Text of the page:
Monday, November 23, 2020

I keep doing this

Sometime near the end of each year, I open up my blogs and realize I haven't posted in many moons. It's not that I don't have anything to say (in fact, it's usually quite the opposite), I'm just lazy and unmotivated. This year, oddly, has been even worse. You would think that, with all of this free time thanks to the pandemic, I would sit down and write more. But, alas, that isn't the case.

However, on the plus side, I've actually gamed more this year than in any other year in my life. Thanks to conventions going virtual, I've already attended five different ones this year. The last one was Virtual Gamehole Con, wherein I clocked 31 hours of gameplay over the course of four days! Good times. Add to that the fact that I am currently involved in five different virtual games, I'm in geek heaven!

As always, I keep chipping away at various projects. A piece of short fiction here, a novel there, an RPG product over there. Let's see, on the RPG front some work on Mutants & Marvels (I might get to run a game with some friends!); some work on the M&M offshoot, Mutants of the Steam Age; using Microlite20 as the basis for the Orcspendibles RPG; and probably a few other odds and ends.

So, what are you all up to?

Sunday, August 25, 2019

2019 RPGaDay 21: Vast


The potential experiences available to RPG-players is vast. When one considers the number of genres, sub-genres, character-types, races, classes, genders, experience levels, power levels...a gamer could play a different combination of all of this each day, and never play the same kind of character twice for years, maybe decades, or even the rest of their lives.

Even if one to limit themselves to a specific kind of character, there's still room for differences and nuances. For instance, as I've mentioned before, I tend to play some variation of the hulking brute, no matter what game I play. In fantasy, I'm the huge barbarian, in sci-fi I'm the strong warrior-type, in Supers, I'm the Tank. All variations of the same theme.

When I played in an L5R campaign years ago, my character was Hida Gotetsu, Samurai of the Crab Clan. Those familiar with that game are most likely nodding their heads knowingly. In fact, it became a running joke that all of my characters were the same character reborn into different universes. The Eternal Gotetsu.

The point is, though your choices are vast, you shouldn't feel the need to try everything. Because not only are the choices vast, so are the number of players. And that number is growing everyday. So, don't be afraid to stake your claim on a niche. Chances are, someone else at the table will make something to compliment you.

Saturday, August 24, 2019

2019 RPGaDay 18/19/20: Plenty/Scary/Noble


Plenty is a word that gets used a lot by gamers in denial. "I have plenty of games" or "I have plenty of dice" or "I have plenty of time to prepare." In truth, there is not such thing as "plenty" when it comes to gaming.

According to the Miriam-Webster dictionary, plenty is defined as "a large or sufficient amount or quantity; more than enough."

See? Not relevant to games and gamers. Most gamers I know are constantly buying new games. Granted, these days that's become a lot more doable, due in equal parts to the proliferation of indie games, and the availability of games in less expensive PDF format. As a self-publisher, I would say at least half of my profits got back to DriveThru in the form of purchasing new games and gaming materials.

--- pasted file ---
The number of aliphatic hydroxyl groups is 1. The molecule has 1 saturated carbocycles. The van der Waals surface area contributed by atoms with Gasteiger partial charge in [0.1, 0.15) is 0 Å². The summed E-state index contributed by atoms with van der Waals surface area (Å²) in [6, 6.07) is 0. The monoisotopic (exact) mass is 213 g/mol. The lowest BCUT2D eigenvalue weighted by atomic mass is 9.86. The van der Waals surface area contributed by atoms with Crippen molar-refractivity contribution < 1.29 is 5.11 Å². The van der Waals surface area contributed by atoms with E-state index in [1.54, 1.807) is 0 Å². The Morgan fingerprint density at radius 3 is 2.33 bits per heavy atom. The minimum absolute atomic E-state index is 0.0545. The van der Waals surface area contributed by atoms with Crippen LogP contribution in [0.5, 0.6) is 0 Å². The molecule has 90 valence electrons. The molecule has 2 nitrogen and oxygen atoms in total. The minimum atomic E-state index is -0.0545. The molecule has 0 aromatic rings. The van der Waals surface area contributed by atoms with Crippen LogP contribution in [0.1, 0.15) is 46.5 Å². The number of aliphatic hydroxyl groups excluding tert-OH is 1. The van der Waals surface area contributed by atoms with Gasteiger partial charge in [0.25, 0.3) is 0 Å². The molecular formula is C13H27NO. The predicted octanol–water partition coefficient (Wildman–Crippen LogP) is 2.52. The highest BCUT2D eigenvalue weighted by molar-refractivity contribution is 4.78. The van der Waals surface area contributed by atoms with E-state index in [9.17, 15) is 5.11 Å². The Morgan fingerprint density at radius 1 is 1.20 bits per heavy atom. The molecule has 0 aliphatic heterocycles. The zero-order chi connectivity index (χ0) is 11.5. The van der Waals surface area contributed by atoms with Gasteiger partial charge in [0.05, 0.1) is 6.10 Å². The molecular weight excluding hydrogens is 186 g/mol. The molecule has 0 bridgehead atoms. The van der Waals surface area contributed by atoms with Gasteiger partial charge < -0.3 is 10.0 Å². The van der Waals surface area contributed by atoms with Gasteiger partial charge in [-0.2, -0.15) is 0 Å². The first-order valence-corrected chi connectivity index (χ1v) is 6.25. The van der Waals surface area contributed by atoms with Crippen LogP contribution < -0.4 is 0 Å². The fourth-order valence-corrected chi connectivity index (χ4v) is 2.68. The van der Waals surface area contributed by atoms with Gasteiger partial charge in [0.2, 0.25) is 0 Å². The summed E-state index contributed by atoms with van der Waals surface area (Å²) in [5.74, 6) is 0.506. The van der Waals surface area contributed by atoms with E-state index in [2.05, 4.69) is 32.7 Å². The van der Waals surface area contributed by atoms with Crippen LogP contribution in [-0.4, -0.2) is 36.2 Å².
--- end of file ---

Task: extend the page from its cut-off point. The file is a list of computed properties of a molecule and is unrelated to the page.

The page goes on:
And dice? I have a small collection. Scattered over several dice-bags and a jar that was a gift years ago. I would seem to have plenty of dice, but I always crave more. New colors and patterns, new functions and numbers, new sizes and denominations; dice are like crack to most gamers. We all have more than we probably need, and likewise we all simply want more. It's a fact.

Prep-time for games is hit-or-miss. Sometimes you do have plenty of time. But that's always just for the pre-planned stuff. There is NEVER enough time to prepare for every eventuality. Especially not in the face of a group of children. It's like herding cats. And there's never enough time to prepare for that either.

The bottom line is, there is no "plenty" in our lexicon. Not in a literal sense. Not unless you add "for now" to the end of every "plenty" statement.


The first time you play with a group of strangers can be scary. Not always with home groups, since you usually know at least one other person beforehand. But when you game in public, like at a game store or at a convention, it can be a little nerve-wracking.

What if you look stupid? What if you don't know the system and the ones who do laugh at you? What if you fart and it smells horrible? Embarrassment can be just as scary to most of us a 7-foot tall, mask-wearing psycho with a machete.

But, like most things we are scared of (except sharks), our fears are largely unfounded. Gaming in public with strangers has become one of my favorite pastimes. If I could go to a gaming convention every weekend, I probably would. Meeting new people and realizing that we are all basically the same, and we are all there for the same thing, to have fun, is liberating.

So, no matter how scary it may seem, I highly recommend you game in public with strangers at least once. You'll probably find it somewhat addictive, and will soon be back for more. And soon, those strangers will just be friends, and all the scary disappears..